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Carburizing By Gas
The process of carburizing by gas, briefly mentioned on page ...

Phosphorus
PHOSPHORUS is an element (symbol P) which enters the metal fr...

Hardening High-speed Steel
In forging use coke for fuel in the forge. Heat steel slowly ...

Annealing Of High-speed Steel
For annealing high-speed steel, some makers recommend using g...

Crankshaft
The crankshaft was the most highly stressed part of the entir...

Application To The Automotive Industry
The information given on the various parts of the Liberty eng...

Critical Points
One of the most important means of investigating the properti...

Tempering Colors On Carbon Steels
Opinions differ as to the temperature which is indicated by t...

Heat Treatment Of Milling Cutters Drills Reamers Etc
THE FIRE.--Gas and electric furnaces designed for high heats ...

Detrimental Elements
Sulphur and phosphorus are two elements known to be detrimen...

Mushet And Bessemer
That Mushet was "used" by Ebbw Vale against Bessemer is, perh...

Quenching Tool Steel
To secure proper hardness, the cooling of quenching of steel ...

S A E Heat Treatments
The Society of Automotive Engineers have adopted certain heat...

Instructions For Working High-speed Steel
Owing to the wide variations in the composition of high-speed...

Surface Carburizing
Carburizing, commonly called case-hardening, is the art of pr...

Conclusions
Martien was probably never a serious contender for the honor ...

Tensile Properties
Strength of a metal is usually expressed in the number of pou...

Non-shrinking Oil-hardening Steels
Certain steels have a very low rate of expansion and contract...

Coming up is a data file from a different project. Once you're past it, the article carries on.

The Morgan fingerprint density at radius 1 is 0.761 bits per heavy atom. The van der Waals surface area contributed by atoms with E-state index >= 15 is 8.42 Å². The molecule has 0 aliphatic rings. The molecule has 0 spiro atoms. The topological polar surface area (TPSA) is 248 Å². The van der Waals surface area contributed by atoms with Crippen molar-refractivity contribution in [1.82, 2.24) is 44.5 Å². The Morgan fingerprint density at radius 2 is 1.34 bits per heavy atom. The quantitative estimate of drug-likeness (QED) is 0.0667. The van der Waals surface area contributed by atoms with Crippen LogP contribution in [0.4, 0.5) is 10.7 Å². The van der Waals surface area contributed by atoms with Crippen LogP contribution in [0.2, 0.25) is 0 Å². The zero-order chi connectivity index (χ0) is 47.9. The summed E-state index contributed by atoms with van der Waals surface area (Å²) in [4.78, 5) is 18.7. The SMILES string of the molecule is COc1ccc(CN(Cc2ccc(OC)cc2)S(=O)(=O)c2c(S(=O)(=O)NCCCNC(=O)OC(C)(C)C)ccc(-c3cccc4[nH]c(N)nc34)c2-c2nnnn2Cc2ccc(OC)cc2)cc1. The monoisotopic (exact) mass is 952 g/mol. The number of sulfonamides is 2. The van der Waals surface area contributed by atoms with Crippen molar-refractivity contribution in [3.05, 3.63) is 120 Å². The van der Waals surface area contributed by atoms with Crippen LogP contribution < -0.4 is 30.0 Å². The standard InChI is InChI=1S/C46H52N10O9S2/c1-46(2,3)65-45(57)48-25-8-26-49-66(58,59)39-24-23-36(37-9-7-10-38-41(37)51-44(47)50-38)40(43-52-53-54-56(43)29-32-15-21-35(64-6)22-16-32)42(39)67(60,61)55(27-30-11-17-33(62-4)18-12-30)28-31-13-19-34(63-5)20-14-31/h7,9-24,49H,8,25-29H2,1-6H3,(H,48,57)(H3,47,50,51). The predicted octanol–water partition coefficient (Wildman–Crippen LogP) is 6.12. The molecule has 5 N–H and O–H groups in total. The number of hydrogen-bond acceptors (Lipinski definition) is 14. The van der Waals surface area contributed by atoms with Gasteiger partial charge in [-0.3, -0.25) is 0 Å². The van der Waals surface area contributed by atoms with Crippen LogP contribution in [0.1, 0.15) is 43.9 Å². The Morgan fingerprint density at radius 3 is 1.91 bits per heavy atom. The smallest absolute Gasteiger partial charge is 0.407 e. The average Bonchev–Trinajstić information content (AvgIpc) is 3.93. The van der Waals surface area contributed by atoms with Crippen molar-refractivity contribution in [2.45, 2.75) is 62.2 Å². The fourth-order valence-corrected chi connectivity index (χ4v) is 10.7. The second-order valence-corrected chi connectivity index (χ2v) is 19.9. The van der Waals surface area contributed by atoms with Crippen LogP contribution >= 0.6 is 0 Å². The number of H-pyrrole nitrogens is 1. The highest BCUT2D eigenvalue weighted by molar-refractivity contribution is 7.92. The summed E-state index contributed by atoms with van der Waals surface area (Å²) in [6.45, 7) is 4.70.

The Influence Of Size
The size of the piece influences the physical properties obta...

Vanadium
Vanadium has a very marked effect upon alloy steels rich in c...



Hardening Operation






Category: HEAT TREATMENT OF STEEL

Hardening a gear is accomplished as follows:
The gear is taken from the furnace by the furnaceman and placed in
the lower die, surrounding the centering jaws, as shown at H in
Fig. 62 and C in Fig. 63. Air is then turned into the cylinder
D, and the piston rod E, the die carrier B, the top die F
and the expander G descend. The pilot H enters a hole in the
center of the lower die, and the expander G enters the centering
jaws I, causing them to expand and center the gear C in the
lower die. On further advance of the piston rod E, the expander
G is forced upward against the pressure of the springs J and
the upper die F comes in contact with the upper surface of the
gear. Further downward movement of the dies, which now clamp the
work securely, overcomes the resistance of the pressure weight
K (which normally keeps up the plunger A), and the gear is
submerged in the oil. The quenching oil is circulated through a
cooling system outside the building and enters the tempering machine
through the inlet pipe L. When the machine is in the position
shown, the oil passes out through the ports M in the lower plunger
to the outer reservoir N, passing to the cooling system by way of
the overflow O. When the lower plunger A is forced downward,
the ports M are automatically closed and the cool quenching oil
from the inlet pipe L, having no other means of escape, passes
through the holes in the lower die and the grooves in the upper,
circulating in contact with the surfaces of the gear and passes to
the overflow. When the air pressure is released, the counterweights
return the parts to the positions shown in Fig. 63, and the operator
removes the gear.

The gear comes out uniformly hard all over and of the same degree of
hardness as when tempered in an open tank. The output of the machine
depends on the amount of metal to be cooled, but will average from
8 to 16 per hour. Each machine is served by one man, two furnaces
being required to heat the work. A slight excess of oil is used
in the firing of the furnaces to give a reducing atmosphere and
to avoid scale.





Next: Carburizing Low-carbon Sleeves

Previous: Temperature Recording And Regulation



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